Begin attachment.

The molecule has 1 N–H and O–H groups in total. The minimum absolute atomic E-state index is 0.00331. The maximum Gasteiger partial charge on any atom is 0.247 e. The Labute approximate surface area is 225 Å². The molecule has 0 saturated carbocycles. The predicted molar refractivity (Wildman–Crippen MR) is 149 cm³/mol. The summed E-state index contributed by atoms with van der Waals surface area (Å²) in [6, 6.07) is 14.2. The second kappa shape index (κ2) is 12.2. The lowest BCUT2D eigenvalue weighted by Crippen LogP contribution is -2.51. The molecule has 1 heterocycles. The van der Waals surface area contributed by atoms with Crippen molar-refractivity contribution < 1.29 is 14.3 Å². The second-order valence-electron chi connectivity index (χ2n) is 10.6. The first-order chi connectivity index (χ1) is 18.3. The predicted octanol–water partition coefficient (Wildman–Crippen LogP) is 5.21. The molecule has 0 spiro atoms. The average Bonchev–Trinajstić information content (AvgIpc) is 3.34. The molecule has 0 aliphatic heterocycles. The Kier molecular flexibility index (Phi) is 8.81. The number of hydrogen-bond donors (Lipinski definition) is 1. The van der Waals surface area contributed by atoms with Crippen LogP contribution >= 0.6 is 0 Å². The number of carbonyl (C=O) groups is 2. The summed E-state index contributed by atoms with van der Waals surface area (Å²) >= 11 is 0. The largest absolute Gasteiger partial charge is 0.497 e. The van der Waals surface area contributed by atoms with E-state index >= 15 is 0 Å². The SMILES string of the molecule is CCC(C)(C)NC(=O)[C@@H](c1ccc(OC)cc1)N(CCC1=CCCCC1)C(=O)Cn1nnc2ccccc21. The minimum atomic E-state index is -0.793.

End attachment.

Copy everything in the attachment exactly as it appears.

The molecule has 1 N–H and O–H groups in total. The minimum absolute atomic E-state index is 0.00331. The maximum Gasteiger partial charge on any atom is 0.247 e. The Labute approximate surface area is 225 Å². The molecule has 0 saturated carbocycles. The predicted molar refractivity (Wildman–Crippen MR) is 149 cm³/mol. The summed E-state index contributed by atoms with van der Waals surface area (Å²) in [6, 6.07) is 14.2. The second kappa shape index (κ2) is 12.2. The lowest BCUT2D eigenvalue weighted by Crippen LogP contribution is -2.51. The molecule has 1 heterocycles. The van der Waals surface area contributed by atoms with Crippen molar-refractivity contribution < 1.29 is 14.3 Å². The second-order valence-electron chi connectivity index (χ2n) is 10.6. The first-order chi connectivity index (χ1) is 18.3. The predicted octanol–water partition coefficient (Wildman–Crippen LogP) is 5.21. The molecule has 0 spiro atoms. The average Bonchev–Trinajstić information content (AvgIpc) is 3.34. The molecule has 0 aliphatic heterocycles. The Kier molecular flexibility index (Phi) is 8.81. The number of hydrogen-bond donors (Lipinski definition) is 1. The van der Waals surface area contributed by atoms with Crippen LogP contribution >= 0.6 is 0 Å². The number of carbonyl (C=O) groups is 2. The summed E-state index contributed by atoms with van der Waals surface area (Å²) >= 11 is 0. The largest absolute Gasteiger partial charge is 0.497 e. The van der Waals surface area contributed by atoms with E-state index >= 15 is 0 Å². The SMILES string of the molecule is CCC(C)(C)NC(=O)[C@@H](c1ccc(OC)cc1)N(CCC1=CCCCC1)C(=O)Cn1nnc2ccccc21. The minimum atomic E-state index is -0.793.